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Pyth and LIBOR
Data aggregators on- and off-chain
Last week, on-chain market data aggregator Pyth made headlines by briefly reporting a price for Bitcoin of $5,402, while the market price was closer to $40,000. Pyth's team investigated the snafu and judged its root cause to be an interaction between 1) data provider error and 2) a design error on Pyth's part in the aggregation algorithm.
Launched only in August, Pyth aims to solve a key problem for the expansion of programmable unattended contracts—the availability of real-time data inputs from outside of the blockchain. A service that brings in data and provides it on-chain is called, in the language of DeFi, an oracle, which explains Pyth's choice of namesake. One could see this as hubris, but let's instead take it as an expression of interest in big ideas. In that spirit, we must agree to look a bit deeper before claiming to have found "root" causes.
Pyth's project is to aggregate off-chain data sources and make the information available as a feed on the Solana blockchain. Once a piece of data is on-chain, it can be an input for unattended algorithmic contracts. (Such contracts are frequently called "smart," but I am not yet convinced that that evaluation is sound. For now I prefer the more descriptive "unattended," meaning contracts that execute whether or not the counterparties are aware of all the terms.)
In one respect at least, Pyth's glitch has echos of the scandal that marked the beginning of the end of LIBOR as a reference point for interest-rate derivatives. The London interbank offered rate, recall, is calculated by asking banks to each day report the interest rate they are paying, or expect to pay, for interbank lending. In a scandal that unfolded largely from 2008 through 2012, it emerged that some traders were systematically misreporting their LIBOR quotes to the British Bankers' Association, so as to generate certain benefits, on which more below.
The scandal, we might observe, comes from bankers' failure to know themselves. Interbank lending is a business tightly focused on eking profit out of the smallest of interest margins, in which monetary gain is everywhere the measure and evidence of success. To be surprised when some traders put their thumbs on the scale is surely a failure to look carefully in the mirror.
The lesson for Pyth's developers, beyond "garbage in garbage out," might be this: any tech firm runs the risk of rushing a product's release. The problem is not that providers sent garbage data: it is that the aggregator failed to anticipate the garbage. The actual errors had to do storing the price of Bitcoin using the wrong numeric data type, the sort of bug that every Pyth developer has faced.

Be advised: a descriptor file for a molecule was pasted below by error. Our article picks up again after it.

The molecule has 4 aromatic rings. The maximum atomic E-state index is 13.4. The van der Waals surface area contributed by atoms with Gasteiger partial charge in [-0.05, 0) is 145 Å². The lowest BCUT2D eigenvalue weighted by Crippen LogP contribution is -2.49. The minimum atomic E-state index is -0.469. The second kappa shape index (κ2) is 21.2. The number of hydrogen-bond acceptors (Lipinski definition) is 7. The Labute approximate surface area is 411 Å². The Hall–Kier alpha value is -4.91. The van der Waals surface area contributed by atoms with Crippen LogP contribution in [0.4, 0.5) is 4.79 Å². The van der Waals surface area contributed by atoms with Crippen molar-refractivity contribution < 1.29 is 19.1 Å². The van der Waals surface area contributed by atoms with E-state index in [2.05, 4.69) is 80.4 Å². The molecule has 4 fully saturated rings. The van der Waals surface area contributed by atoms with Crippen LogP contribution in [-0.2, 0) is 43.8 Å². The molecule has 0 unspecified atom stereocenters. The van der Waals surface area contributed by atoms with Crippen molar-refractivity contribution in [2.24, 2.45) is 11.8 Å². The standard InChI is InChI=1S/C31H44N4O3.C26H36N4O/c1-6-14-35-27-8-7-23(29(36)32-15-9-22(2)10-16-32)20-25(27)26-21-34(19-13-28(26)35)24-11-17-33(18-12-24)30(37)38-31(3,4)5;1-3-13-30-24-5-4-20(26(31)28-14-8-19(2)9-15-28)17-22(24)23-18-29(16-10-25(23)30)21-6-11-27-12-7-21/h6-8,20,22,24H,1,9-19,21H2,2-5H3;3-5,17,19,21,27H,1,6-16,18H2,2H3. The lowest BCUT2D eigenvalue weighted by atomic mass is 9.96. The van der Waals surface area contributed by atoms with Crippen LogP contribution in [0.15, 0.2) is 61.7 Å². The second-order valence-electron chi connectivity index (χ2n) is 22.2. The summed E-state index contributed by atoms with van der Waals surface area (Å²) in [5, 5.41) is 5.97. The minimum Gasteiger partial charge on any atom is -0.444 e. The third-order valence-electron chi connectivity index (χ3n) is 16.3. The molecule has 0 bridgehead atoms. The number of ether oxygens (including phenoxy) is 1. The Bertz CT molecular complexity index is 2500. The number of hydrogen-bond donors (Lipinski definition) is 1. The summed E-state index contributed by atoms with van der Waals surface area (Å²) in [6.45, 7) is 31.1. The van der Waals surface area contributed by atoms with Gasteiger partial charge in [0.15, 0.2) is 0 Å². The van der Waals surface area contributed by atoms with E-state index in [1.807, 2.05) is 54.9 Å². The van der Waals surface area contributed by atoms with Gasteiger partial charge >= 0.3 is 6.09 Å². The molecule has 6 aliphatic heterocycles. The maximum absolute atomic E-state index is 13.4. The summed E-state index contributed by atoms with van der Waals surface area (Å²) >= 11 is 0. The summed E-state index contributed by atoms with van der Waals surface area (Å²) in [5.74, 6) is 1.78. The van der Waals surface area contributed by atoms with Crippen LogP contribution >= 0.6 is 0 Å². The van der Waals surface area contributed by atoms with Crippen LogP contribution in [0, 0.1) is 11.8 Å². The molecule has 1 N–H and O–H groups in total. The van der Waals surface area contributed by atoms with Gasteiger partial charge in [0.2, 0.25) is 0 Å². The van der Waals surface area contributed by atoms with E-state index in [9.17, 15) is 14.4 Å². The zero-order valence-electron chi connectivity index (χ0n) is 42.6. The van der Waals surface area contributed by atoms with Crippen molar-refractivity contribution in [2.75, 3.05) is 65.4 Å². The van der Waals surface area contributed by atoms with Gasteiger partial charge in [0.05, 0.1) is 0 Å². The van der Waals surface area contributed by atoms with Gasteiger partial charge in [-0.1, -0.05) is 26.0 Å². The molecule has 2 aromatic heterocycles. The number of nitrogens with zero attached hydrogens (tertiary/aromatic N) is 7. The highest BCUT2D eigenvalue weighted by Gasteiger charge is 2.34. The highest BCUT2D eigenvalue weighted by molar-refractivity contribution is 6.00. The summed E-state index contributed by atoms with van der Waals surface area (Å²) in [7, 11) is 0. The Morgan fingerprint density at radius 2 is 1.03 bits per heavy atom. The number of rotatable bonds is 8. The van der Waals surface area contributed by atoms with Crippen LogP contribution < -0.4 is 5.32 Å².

Surety, then ruin
The "oracle problem," the need for on-chain sources of data that can serve as an input to other on-chain programs, comes out of the rapid growth of decentralized finance. Interest in building decentralized financial products and services using unattended contracts means that Pyth's outputs could quickly be cemented as inputs into a large number of contracts with potentially intricate interactions.
In this light, the oracle problem, and Pyth's solution to it, is infrastructural. The whole point is for Pyth's output to become a ubiquitous input for other ventures. But then the integrity of the service becomes that much more important. Offering a data service for public benefit is one thing. Offering a data service with the intention that every byte of its output could be an input to a monetary contract payout is another.
The ancient (and philosophically difficult) maxim "surety, then ruin" might, in this context, be read as a variation on what monetary economists know as Goodhart's Law:
Pyth's ambition is to become, like LIBOR, a signal for derivative contracts. The cash flows associated with those derivatives will put pressure on the signal. Pyth's commitment to the integrity of the data is what makes its service valuable. That very commitment, however, can become a source of fragility, whether by creating opportunities for manipulation or just by angering customers when something goes wrong.
Nothing in excess
In the LIBOR manipulation scandal, traders were unable to lean too heavily on the scales. But they didn't really need to, because the interest rate was an input to hundreds of trillions of dollars' worth of interest-rate derivatives. Shifting the LIBOR fix by the tiniest of margins could redirect sizeable payment flows, plenty enough to steer a trader to provide false input to the process. There is no suspicion that Pyth's troubles came from anything beyond negligence. But size, scale and speed can magnify the impact of any miscalculations. The simplest policy might simply be one of restraint.
With Pyth, as with so much of blockchain finance, I think that deep problems have been mistaken for superficial problems: data for unattended contracts is not just a problem of high-speed, high-fidelity measurement, aggregation and access. It is also a fundamental problem about the place of information and knowledge in society, one that cannot be resolved easily or perhaps at all. In light of this limit to our knowledge, perhaps we can not do better than the ancients: